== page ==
[Marxism] [SANHATI] India: A Sensible & Democratic Alternative to the Proposed Military Offensive

Politicus E. epoliticus at gmail.com
Wed Oct 28 20:24:49 MDT 2009


f.y.i.

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The government’s proposal for large-scale military offensive in
Central and parts of Eastern India has been opposed by democratic
minded people from across the world. Democratic sections of civil
society in India have called for an immediate halt to the government’s
military offensive. They have argued that the conflict be resolved
through negotiations between the government and the CPI(Maoist). In
response, the Home Minister has stated that in a “democracy”, such
negotiations can only be held if CPI(Maoist) “abjures violence”. This
is, to say the least, disingenuous. As these sorts of conflicts are by
definition “asymmetrical”, and since the military might of the Indian
state is incomparably superior, it is the responsibility of the
government to take the first steps to win over the confidence of the
adivasis and the rebels by calling off the military offensive. When
the government is sending in thousands of paramilitary troops,
encircling key areas and continuing military action on the rebels,
asking the rebels and the people to give up arms as a precondition for
negotiations, is certain to ensure that no negotiations take place.

Therefore, in order to gain the confidence of the common people that
the government is sincere in its intention to end the conflict through
negotiations, it needs to take at least the following concrete steps.

1. The military offensive must be immediately and unequivocally called
off and all military and paramilitary from the forested and
semi-forested areas of Central and Eastern India must be withdrawn.
Moreover, in order to create a genuine atmosphere of trust, all state
agencies should stop issuing threatening and hostile statements
against the CPI(Maoist) and stop harassing its activists and
sympathizers. The CPI(Maoist) should also, on its part, reciprocate by
suspending all armed activities and desist from issuing threatening
statements against anyone.

2. The Unlawful Activity (Prevention) Act and Chhattisgarh Special
Public Security Act must be repealed. Also, specifically, the ban on
CPI(Maoist) by the government of India should be lifted and the
CPI(Maoist) and its frontal organisations, if any, should not be
banned by creating some new laws. Political prisoners jailed or in
custody for being involved with so-called left extremist activities
and hundreds of adivasis/non-adivasis imprisoned using fabricated
charges need to be freed unconditionally.

3. All Memoranda of Understanding (MoU-s) signed with different
corporations, for the extraction of natural resources from the vast
areas of East-Central India, must be revealed and immediately
canceled.

4. Salwa Judum and similar bodies must be disbanded. A tribunal be
appointed to investigate their atrocities carried out in connivance
with the police, para-military forces and government agencies.

5. Negotiations must not be used as a ruse to liquidate activists of
the CPI(Maoist) or any people’s movements. To ensure this, the Central
and concerned State Government should submit an undertaking to a
mediating body, composed of representatives chosen by the government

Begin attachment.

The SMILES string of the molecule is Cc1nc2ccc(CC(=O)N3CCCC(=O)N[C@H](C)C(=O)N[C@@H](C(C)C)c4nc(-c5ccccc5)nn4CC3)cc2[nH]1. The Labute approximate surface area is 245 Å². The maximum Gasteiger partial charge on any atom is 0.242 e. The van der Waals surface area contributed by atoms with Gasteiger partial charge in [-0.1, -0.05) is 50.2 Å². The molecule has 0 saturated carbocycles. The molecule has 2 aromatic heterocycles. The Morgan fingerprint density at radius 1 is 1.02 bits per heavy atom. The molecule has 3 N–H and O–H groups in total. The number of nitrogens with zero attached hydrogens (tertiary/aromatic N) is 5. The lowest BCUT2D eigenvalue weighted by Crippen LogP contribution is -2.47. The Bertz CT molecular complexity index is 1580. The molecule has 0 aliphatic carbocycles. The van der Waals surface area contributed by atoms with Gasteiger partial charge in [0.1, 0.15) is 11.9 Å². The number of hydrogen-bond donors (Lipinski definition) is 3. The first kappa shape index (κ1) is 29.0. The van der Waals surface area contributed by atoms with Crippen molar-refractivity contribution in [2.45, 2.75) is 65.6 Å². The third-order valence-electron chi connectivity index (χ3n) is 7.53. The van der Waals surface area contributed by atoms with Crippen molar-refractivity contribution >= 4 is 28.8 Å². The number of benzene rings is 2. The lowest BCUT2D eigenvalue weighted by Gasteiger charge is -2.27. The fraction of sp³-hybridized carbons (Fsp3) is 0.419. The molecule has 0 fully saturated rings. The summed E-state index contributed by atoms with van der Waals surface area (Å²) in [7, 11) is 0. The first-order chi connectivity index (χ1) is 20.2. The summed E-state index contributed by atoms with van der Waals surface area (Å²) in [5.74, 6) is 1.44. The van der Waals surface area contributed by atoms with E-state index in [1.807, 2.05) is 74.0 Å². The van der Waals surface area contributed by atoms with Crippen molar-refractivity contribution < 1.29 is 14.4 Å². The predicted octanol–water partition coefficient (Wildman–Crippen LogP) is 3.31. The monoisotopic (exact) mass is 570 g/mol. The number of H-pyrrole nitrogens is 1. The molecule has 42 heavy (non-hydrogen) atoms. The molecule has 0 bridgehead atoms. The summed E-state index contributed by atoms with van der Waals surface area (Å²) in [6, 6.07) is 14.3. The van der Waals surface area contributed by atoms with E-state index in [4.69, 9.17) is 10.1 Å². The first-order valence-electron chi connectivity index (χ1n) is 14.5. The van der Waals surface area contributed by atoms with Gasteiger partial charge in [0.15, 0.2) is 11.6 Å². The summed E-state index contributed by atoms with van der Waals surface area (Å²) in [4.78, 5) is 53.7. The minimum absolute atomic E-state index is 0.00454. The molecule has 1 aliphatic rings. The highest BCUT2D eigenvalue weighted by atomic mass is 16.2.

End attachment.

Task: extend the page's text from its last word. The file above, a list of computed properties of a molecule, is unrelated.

and the CPI(Maoist), that no encounter deaths, armed actions,
espionage activity would be carried out during the mutually agreed
upon ceasefire.

Most importantly, we reiterate that the crux of this conflict is the
neo-liberal model of development pursued by the Indian state, which
has been threatening the life and livelihoods of the common people.
The government’s declaration that developmental packages will follow
the victory over the rebels raises fear that it has plans ready to
roll in the kinds of “development” that suit the interests of
multinational and domestic big corporations once these regions, rich
with natural resources, have been cleansed of political dissent and
the entire population has been either killed or displaced and
pauperized as a result of the military offensive. If the government
does not have any such plans, it should immediately engage in dialogue
with people of the regions along with the suspension of military
operations.

6. Thus, a wide-ranging debate on the model of development for these
regions must be conducted without any delay. Given the stiff
opposition by the local population to the development model that is
being pushed down their throats by the government, there should not be
any attempt to implement any pre-determined “development package”.
Rather, there must be a serious initiative to comprehend and document
what measures constitute development in the eyes of the local
population and what are the ways to implement these measures such that
the people concerned are in primary control of this process. Any
developmental process and its modalities must be an outcome of such
discussions.

7. In view of the above scenario, the government should also
immediately repeal the SEZ Act 2005 and stop all the projects that
have so far been cleared. It should also address the concerns related
to laws of acquisition of land for corporate interests. Moreover, the
government must immediately cease all evictions and diversion of
forest land, under the guise of industrialisation, resource extraction
or conservation, and expeditiously settle rights to forest land and
forest produce.




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